Since Yuri Gagarin's inaugural human flight into space on 12 April 1961 aboard Vostok 1, the prospect of personally exploring our solar system and beyond has thrilled and inspired hundreds of millions of passengers on Spaceship Earth. For those who were alive on 20 July 1969, the landing of Eagle, and Neil Armstrong's first human step upon our Moon, was a tremendously emotional capstone to the excitement that had built throughout the 1960s. Sadly, general public interest has steadily waned since then, seeming to resurge only for events like the near-disaster of Apollo 13 in mid-April 1970 and the tragedy of Challenger on 28 January 1986. But human space flight has continued, and with projects like the near-future International Space Station and the farther-future human mission to Mars, we are still reaching outward.

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Earth-Orbiting Astronomical Satellites

Many very important astronomical, astrophysical, and cosmological discoveries have been made possible only by the successful development and deployment of astronomical satellites into orbit above the Earth's atmosphere, which interferes with and even prevents observations of important regions of the electromagnetic spectrum. Here is a listing of various active orbital astronomy missions and links to information about past and future ones.

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Deep Space Probes

Human space flight may be thrilling, as well as necessary to accomplish some missions, but for reconnaissance and massive data gathering, space probes are indispensable. These relatively small, often quirky-looking, platforms have repaid their cost many times over with extremely valuable information about the solar system in which we live. The list below is a small sampling, representing the most recent and planned probes to major neighboring bodies.

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Our Solar System

How big is Saturn? What does Io look like? How hot does it get on Mercury? Could life exist beneath the surface of Mars? What are all these comets that had everyone in a tizzy? (See also space probes.)

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Stars, Galaxies, And More

Beyond our solar system lie glories that can be only partially glimpsed through our eyes and instruments. The size and distance and radiated power of these objects is incomprehensible on our human scale. Mystery. Awe. Wonder. So little is known. So beautiful they are.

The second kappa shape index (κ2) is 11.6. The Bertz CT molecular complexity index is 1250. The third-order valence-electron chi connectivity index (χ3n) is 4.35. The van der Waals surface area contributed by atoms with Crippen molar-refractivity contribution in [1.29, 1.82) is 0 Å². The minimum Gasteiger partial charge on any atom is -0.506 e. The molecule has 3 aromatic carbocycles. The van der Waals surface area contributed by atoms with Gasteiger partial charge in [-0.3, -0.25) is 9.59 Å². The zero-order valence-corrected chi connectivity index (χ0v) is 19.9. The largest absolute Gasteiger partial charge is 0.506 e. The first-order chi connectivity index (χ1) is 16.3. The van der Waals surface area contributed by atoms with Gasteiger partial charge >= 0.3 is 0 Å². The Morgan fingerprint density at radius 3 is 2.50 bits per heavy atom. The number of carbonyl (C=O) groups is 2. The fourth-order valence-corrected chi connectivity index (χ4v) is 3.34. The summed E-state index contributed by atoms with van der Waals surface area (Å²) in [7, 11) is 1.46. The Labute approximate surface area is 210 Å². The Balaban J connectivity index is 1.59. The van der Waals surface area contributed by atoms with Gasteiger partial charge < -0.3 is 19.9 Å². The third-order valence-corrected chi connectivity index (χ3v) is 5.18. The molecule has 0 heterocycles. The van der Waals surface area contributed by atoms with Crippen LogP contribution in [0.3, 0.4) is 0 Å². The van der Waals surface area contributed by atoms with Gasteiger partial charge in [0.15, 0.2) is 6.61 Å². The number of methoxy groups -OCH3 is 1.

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History Of Astronomy

Astronomy is the oldest known quantitative, empirical science. Bone artifacts dated to 36,000 B.C. -- 38 thousand years ago! -- carry markings that appear to count days between major lunar phases. From about 4500 B.C. onward, the archeological evidence of astronomical knowlege is irrefutable. The importance of astronomy to the development of agriculture, navigation, mathematics, and all other sciences, as well as religion and society in general, cannot be overstated. Quite simply, without astronomy, we would not be who we are today.

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Other Amateur Astronomy Organizations & Star Parties

There are astronomy clubs like the Austin Astronomical Society (AAS) throughout the U.S.A. and around the world. Here's a list of umbrella organizations, other Texas organizations we've found on the Web, and some star parties in our general region.

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Commercial Astronomy Products And Services

The Austin Astronomical Society (AAS) does not endorse any commercial products or services. This list of commercial sites we have found on the Web is undoubtedly incomplete. It is provided for your information only.

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Astronomy And Space Image Collections

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Astrophotography

 

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Other Good Jumping-Off Points

 
 
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Austin Astronomical Society
P.O. Box 12831, Austin, TX 78711
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Supporting members of the Astronomical League , Night Sky Network and International Dark Skies Association.